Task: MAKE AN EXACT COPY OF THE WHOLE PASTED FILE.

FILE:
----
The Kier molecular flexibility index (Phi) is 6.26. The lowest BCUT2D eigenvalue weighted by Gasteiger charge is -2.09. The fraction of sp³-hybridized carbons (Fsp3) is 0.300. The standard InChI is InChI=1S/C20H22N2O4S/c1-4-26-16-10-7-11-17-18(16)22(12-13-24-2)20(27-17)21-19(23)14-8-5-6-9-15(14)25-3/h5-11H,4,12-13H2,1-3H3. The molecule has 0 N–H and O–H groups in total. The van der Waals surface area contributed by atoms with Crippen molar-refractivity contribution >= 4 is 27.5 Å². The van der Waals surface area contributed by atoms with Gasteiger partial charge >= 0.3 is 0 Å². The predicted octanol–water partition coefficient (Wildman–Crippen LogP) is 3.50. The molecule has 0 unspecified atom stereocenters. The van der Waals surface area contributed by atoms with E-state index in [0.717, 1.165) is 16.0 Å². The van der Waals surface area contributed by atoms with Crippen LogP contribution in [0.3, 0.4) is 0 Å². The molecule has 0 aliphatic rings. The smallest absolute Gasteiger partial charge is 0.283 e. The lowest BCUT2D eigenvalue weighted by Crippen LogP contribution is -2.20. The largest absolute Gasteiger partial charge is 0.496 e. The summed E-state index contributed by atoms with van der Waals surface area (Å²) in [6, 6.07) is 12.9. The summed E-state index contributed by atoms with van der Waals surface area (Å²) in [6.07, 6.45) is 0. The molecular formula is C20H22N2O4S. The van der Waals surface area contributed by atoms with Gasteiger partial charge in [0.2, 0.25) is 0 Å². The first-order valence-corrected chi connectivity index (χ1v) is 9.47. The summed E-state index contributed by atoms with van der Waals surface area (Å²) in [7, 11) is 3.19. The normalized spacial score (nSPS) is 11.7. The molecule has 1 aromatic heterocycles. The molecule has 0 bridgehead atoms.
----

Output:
The Kier molecular flexibility index (Phi) is 6.26. The lowest BCUT2D eigenvalue weighted by Gasteiger charge is -2.09. The fraction of sp³-hybridized carbons (Fsp3) is 0.300. The standard InChI is InChI=1S/C20H22N2O4S/c1-4-26-16-10-7-11-17-18(16)22(12-13-24-2)20(27-17)21-19(23)14-8-5-6-9-15(14)25-3/h5-11H,4,12-13H2,1-3H3. The molecule has 0 N–H and O–H groups in total. The van der Waals surface area contributed by atoms with Crippen molar-refractivity contribution >= 4 is 27.5 Å². The van der Waals surface area contributed by atoms with Gasteiger partial charge >= 0.3 is 0 Å². The predicted octanol–water partition coefficient (Wildman–Crippen LogP) is 3.50. The molecule has 0 unspecified atom stereocenters. The van der Waals surface area contributed by atoms with E-state index in [0.717, 1.165) is 16.0 Å². The van der Waals surface area contributed by atoms with Crippen LogP contribution in [0.3, 0.4) is 0 Å². The molecule has 0 aliphatic rings. The smallest absolute Gasteiger partial charge is 0.283 e. The lowest BCUT2D eigenvalue weighted by Crippen LogP contribution is -2.20. The largest absolute Gasteiger partial charge is 0.496 e. The summed E-state index contributed by atoms with van der Waals surface area (Å²) in [6, 6.07) is 12.9. The summed E-state index contributed by atoms with van der Waals surface area (Å²) in [6.07, 6.45) is 0. The molecular formula is C20H22N2O4S. The van der Waals surface area contributed by atoms with Gasteiger partial charge in [0.2, 0.25) is 0 Å². The first-order valence-corrected chi connectivity index (χ1v) is 9.47. The summed E-state index contributed by atoms with van der Waals surface area (Å²) in [7, 11) is 3.19. The normalized spacial score (nSPS) is 11.7. The molecule has 1 aromatic heterocycles. The molecule has 0 bridgehead atoms.